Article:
The Left Against Brexit is an initiative that seeks to take back what should be the common-sense left wing position on Brexit, and stand out from the more centrist establishment anti-Brexit campaigns.
David Miliband may believe speaking out with Nicky Morgan and Nick Clegg from a rice factory will do the trick. We don’t.
The left has slipped back on its ideas around the EU since the referendum. A lot of the left and not just in the Labour Party, is of the view that is it better to keep your head down and hope for a Labour government to sort it out. I think that is totally misplaced for a number of reasons.
We have 18 locations lined up for the Left Against Brexit speaker tour. We would like to do more. The first are 4 July in Manchester and 11 July in London. We are on course to sell out both venues.
Organisers who were previously involved in AEIP across the UK are excited about it and we are finally getting back to some of what we did during the campaign.
Personally I want there to be a national demonstration against the Brexit bill. That would be broader then just calling for a “People’s Vote”. It should be based around the idea of “Block the bill”. That way it would get people who don’t support the “People’s Vote” coming onboard.
I hope we can bring organisations including the NUS onboard in backing that.
Brexit is not just a policy. It is a project. That project comes with a narrative as to who is to blame for the crisis. It blames migrants for a crisis caused by the political and economic elite.
That narrative is kryptonite to the left and will damage us very severely in the long run, if we concede to any of it.
We’re also dealing here with a process that will wreck the economy. Socialists are rightly sceptical about “doing what is good for the economy”; but here we are in going to be in a position of major austerity, and the only way for Corbyn to get out of that would be a hugely accelerated socialist programme. I would be in favour of this but I am sceptical about the Parliamentary Labour Party being willing.
Chuka Umunna and Chris Leslie are unlikely to walk through the division lobbies in favour of nationalisation and expropriation on the scale that will be needed with a major economic downturn?
The British people voted to leave the EU, and we do respect that. But the multiplicity of what Brexit meant to people means lots of different options were in effect voted for. There is now just one version of Brexit. We ask, does that version of Brexit have a majority?
Will people looking it straight in the eye say that is what they want? Or better than being in the EU?
People are allowed to change their minds.
Below the surface 80% of Labour members agree with us, and think there should be a referendum on the terms of the deal. This tour is about banging a big drum that says “we are on the left and are opposed to Brexit” and getting people to put their heads above the parapet.
There is a lot of pressure to keep your head down and stay in line with the leadership. But the leadership have never brought their policy for Brexit to conference. Corbyn has not run on a programme of supporting Brexit during his leadership elections or in the 2017 General Election.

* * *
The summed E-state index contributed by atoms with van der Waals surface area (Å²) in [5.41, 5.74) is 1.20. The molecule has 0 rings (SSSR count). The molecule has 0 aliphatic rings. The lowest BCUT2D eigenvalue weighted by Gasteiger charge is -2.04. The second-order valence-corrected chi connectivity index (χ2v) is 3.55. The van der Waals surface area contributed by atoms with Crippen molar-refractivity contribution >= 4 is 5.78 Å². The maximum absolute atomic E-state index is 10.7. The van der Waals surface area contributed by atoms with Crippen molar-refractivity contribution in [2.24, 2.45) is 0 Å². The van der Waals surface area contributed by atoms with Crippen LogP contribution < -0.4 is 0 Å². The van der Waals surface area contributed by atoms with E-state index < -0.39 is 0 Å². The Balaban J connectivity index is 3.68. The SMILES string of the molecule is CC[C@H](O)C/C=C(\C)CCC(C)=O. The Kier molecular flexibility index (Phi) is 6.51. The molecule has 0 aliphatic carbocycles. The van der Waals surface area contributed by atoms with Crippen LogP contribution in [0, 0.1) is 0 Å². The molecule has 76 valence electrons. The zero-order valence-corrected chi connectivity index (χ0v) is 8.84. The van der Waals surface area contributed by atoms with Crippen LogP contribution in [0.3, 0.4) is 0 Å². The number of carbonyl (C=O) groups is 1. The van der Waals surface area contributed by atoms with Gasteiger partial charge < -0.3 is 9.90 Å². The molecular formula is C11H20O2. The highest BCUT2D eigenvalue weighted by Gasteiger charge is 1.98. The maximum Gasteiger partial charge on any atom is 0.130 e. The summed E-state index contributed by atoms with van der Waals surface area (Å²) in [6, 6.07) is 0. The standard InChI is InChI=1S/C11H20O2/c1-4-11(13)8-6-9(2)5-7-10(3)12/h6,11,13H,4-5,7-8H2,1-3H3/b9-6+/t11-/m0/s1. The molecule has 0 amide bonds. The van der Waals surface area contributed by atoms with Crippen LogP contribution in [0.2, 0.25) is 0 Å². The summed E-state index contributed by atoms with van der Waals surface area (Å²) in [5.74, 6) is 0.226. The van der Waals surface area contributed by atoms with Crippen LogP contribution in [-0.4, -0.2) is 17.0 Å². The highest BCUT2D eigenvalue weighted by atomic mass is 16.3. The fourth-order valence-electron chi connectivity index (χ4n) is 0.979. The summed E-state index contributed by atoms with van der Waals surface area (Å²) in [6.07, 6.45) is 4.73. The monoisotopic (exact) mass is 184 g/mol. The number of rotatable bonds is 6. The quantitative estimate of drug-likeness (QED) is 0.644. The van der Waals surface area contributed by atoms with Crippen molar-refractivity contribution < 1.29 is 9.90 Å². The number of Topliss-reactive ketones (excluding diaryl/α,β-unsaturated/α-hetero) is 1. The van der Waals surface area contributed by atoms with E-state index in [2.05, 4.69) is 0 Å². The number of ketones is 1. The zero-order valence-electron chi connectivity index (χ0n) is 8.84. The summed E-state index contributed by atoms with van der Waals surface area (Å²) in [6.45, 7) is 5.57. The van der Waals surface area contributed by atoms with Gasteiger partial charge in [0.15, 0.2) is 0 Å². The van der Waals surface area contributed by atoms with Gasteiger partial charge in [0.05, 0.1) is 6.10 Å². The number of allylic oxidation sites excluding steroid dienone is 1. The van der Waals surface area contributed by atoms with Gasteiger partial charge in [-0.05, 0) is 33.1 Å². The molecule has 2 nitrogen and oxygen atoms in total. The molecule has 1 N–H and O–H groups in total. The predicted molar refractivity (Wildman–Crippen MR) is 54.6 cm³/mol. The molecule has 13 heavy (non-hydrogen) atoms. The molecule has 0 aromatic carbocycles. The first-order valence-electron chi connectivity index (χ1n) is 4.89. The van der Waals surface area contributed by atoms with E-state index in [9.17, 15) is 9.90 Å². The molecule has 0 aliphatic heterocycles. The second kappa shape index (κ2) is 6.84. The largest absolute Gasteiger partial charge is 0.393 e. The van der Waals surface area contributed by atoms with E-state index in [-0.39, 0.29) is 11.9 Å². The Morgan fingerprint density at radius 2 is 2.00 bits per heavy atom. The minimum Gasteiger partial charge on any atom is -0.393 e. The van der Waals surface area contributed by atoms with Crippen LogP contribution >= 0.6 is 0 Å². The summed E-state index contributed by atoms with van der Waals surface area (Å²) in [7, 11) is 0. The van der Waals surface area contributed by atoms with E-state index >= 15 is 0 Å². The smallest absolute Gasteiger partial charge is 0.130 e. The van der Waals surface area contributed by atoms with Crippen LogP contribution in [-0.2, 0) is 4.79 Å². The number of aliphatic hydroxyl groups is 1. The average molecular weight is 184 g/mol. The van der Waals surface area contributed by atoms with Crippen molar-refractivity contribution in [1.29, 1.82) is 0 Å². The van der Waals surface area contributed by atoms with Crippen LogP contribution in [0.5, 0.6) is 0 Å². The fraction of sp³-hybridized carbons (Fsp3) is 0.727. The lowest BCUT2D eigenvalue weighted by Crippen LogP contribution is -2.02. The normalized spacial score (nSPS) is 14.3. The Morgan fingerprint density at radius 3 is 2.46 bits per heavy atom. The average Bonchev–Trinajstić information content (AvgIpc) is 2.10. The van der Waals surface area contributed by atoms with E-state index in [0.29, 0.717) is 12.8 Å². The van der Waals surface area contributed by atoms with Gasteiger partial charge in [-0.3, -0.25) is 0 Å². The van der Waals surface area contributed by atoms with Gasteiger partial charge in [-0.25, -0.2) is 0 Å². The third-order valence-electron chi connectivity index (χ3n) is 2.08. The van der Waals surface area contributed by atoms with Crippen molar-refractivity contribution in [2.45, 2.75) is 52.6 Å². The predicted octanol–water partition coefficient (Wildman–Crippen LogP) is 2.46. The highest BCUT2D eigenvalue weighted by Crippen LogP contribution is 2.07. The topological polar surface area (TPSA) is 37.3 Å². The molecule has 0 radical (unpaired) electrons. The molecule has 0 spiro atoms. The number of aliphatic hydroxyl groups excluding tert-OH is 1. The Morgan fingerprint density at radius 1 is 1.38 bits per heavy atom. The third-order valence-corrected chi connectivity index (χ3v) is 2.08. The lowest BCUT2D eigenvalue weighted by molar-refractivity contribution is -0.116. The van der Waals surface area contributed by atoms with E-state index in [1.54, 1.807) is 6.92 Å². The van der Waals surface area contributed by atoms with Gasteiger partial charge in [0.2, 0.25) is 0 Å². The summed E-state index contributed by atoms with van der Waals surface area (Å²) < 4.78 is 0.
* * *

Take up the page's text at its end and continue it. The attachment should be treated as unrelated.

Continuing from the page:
In fact Labour has a conference position from 2016 that says that there would be a final say on the Brexit deal whether that was via referendum or a general election and that Labour should vote against the deal unless it meets its six tests.
I want to see Conference very proudly restate that and win a majority round to vote against the deal in Parliament and to support a referendum on that deal.
The underlying politics of the issue are about campaigning in favour of free movement.
We combat the idea that social problems are caused by freedom of movement and assert the need to campaign for strong trade unions, abolishing the anti-union laws, a socialist government that creates an irreversible shift in the balance of power that gives people control over their own destiny.
Rhetorically now the Labour Party is the best it has ever been on immigration, but the actual policy is no different to if Ed Miliband was still in charge! We have a triangulation to the right on immigration which must be causing Corbyn, McDonnell and Abbott some problems in their own heads. I think are probably very torn about this.
It isn’t that hard for Labour to have a left wing immigration policy, defend and extend free movement, and improve people’s lives at the same time. The vast majority of Brexit-supporting Labour voters and indeed Brexit supporters in general do not rank freedom of movement or even immigration as their number one issue. They rank housing, public services, wages and jobs just as much as anti Brexit people. If you give people real solutions on those things then you win time and space to convince them on other things.
Extending freedom of movement will benefit the workers’ movement as a whole. If migrant workers win more rights, the levelling up will benefit everyone. The more rights you take from migrants, the more precarious they become and the more difficult it is to organise. Labour should say that it will keep free movement, improve social housing, keep wages above inflation, provide more funding in schools and increase public investment.
That is how Labour should deal with people’s “immigration concerns”.